Y-Grade Gets An Incomplete

I think the funniest “I Love Lucy” episode is the one where Lucy and Ethel wrap chocolates at a chocolate factory. Their supervisor says “If one piece of candy gets by you and into the packing room unwrapped, you’re fired!”

The conveyor belt starts out slowly and then speeds up, faster than they can keep up with. So Lucy and Ethel start eating the chocolates and stuffing them into their hats and blouses before the supervisor returns to check in on them.

Chocolate production exceeded processing capacity.

What’s Y-Grade?

In some ways, the folks that make propane have a similar problem. Natural gas liquids production has been setting all-time high levels for months now, exceeding both fractionation and take-away capacity. So producers and shippers are forced to go into storage with some of the raw, unseparated mix which is called “Y-grade”, to be separated later into ethane, propane, butane, isobutane, and pentane.

The story is that Y-grade got its name from an old Texas pipeline company that assigned different letters to the various products that they shipped. Y-grade was the designation for the natural gas liquids mix.

Bet You Didn’t Know This!

The weekly inventory numbers for propane that the EIA reports include an estimated percentage of the propane that’s in Y-grade.

So a potentially significant amount of the reported propane in storage – what we believe is readily available for distribution and consumption – may not even be propane yet!

The data that the EIA receives from inventory holders does not allow them to discern how much is propane versus how much is raw mix.

It’s the inventory holder, using historical yields and product knowledge, who estimates the percentage of propane that’s in the Y-grade.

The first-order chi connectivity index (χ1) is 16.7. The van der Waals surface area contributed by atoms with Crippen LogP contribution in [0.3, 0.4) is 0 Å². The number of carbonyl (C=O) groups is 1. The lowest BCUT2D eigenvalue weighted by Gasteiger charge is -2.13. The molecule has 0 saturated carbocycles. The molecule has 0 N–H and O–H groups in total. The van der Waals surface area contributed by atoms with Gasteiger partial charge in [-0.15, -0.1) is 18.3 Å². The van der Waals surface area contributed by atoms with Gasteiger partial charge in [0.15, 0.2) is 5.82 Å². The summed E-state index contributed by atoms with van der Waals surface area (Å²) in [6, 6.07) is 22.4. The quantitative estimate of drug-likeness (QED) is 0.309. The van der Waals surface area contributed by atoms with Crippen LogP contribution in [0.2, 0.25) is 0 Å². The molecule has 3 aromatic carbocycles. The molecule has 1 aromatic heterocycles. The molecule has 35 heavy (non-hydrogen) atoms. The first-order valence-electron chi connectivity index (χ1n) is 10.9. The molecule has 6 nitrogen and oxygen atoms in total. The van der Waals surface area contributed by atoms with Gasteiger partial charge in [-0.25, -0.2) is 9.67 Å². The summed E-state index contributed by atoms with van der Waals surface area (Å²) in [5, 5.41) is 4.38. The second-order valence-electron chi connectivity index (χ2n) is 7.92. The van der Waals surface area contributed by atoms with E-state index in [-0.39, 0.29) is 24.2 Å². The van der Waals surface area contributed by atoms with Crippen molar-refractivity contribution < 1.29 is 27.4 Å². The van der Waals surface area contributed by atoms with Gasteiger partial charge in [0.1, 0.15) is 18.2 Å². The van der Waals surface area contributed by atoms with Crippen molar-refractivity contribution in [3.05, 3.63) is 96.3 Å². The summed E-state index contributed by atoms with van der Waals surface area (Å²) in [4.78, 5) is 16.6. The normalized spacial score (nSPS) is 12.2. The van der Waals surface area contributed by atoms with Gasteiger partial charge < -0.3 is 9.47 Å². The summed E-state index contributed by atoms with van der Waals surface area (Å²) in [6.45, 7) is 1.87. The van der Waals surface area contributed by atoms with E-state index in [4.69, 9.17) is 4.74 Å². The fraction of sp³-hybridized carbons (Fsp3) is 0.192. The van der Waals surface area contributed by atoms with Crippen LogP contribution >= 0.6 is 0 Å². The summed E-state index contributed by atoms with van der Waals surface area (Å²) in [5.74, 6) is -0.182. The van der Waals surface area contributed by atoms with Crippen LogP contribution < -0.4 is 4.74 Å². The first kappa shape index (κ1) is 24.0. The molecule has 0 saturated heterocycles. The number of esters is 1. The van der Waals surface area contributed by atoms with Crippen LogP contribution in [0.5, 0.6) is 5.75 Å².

What’s Happening with Propane Prices?

Three years ago the price of crude oil was $27.00 bbl. Propane was 30 cents per gallon.

Since then, every dip in price has simply been a correction (profit-taking, short-selling) in what is essentially still a rising market.

This brings me to a question from a Pennsylvania customer: “How can I tell the difference between a price correction and the start of a lower price trend?”

That’s a great question. And while no one can predict the future, one of two events often precede the start of a lower price trend. We'll discuss that topic in next month’s blog.

October EIA Chart

EIA Weekly Numbers

US propane inventories (excluding propylene) for the week ending 10/12/18 came in slightly higher than industry expectations with a 1.6 mmbbls. build (79.9 mmbbls. total) and are currently about 5% behind the five-year average.

PADD 2 (Midwest/Conway) inventories built .1 mmbbls. They currently stand at 27.9 mmbbls., only .6 mmbbls. higher than this time last year.

PADD 3 (Gulf Coast/Belvieu) inventories increased by 2.4 mmbbls. They currently stand at 42.7 mmbbls., only 3% ahead of last year, but still 33% behind 2016.

NOTE: We should take the Gulf Coast build with a grain of salt since it's likely that Hurricane Michael adversely affected Gulf Coast exports.

The Skinny

It seems that the major inventory holders of Y-Grade in storage have an advantage in the marketplace. They know something that we don’t.

And since it’s impossible to know the amount of actual propane that’s in storage, it’s very possible that the readily available supply of propane could become surprisingly tight this winter.

No need to worry, though. We maintain significant quantities of “wet gallons” on hand as part of our strategic planning process, so you can always be assured of a reliable supply of propane from Ray Energy.

P.S. We are proud to be a major sponsor of the New York Propane Gas Association's Fall Meeting in Syracuse, NY, on October 29-30, and we look forward to seeing you. And, Glenn's bringing the chocolates!

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NOTE: The views and opinions expressed herein are solely those of the author, unless attributed to a third-party source, and do not necessarily reflect the views of Ray Energy Corp, its affiliates, or its employees. The information set forth herein has been obtained or derived from sources believed by the author to be reliable. However, the author does not make any representation or warranty, express or implied, as to the information’s accuracy or completeness, nor does the author recommend that the attached information serve as the basis of any buying decision and it has been provided to you solely for informational purposes.

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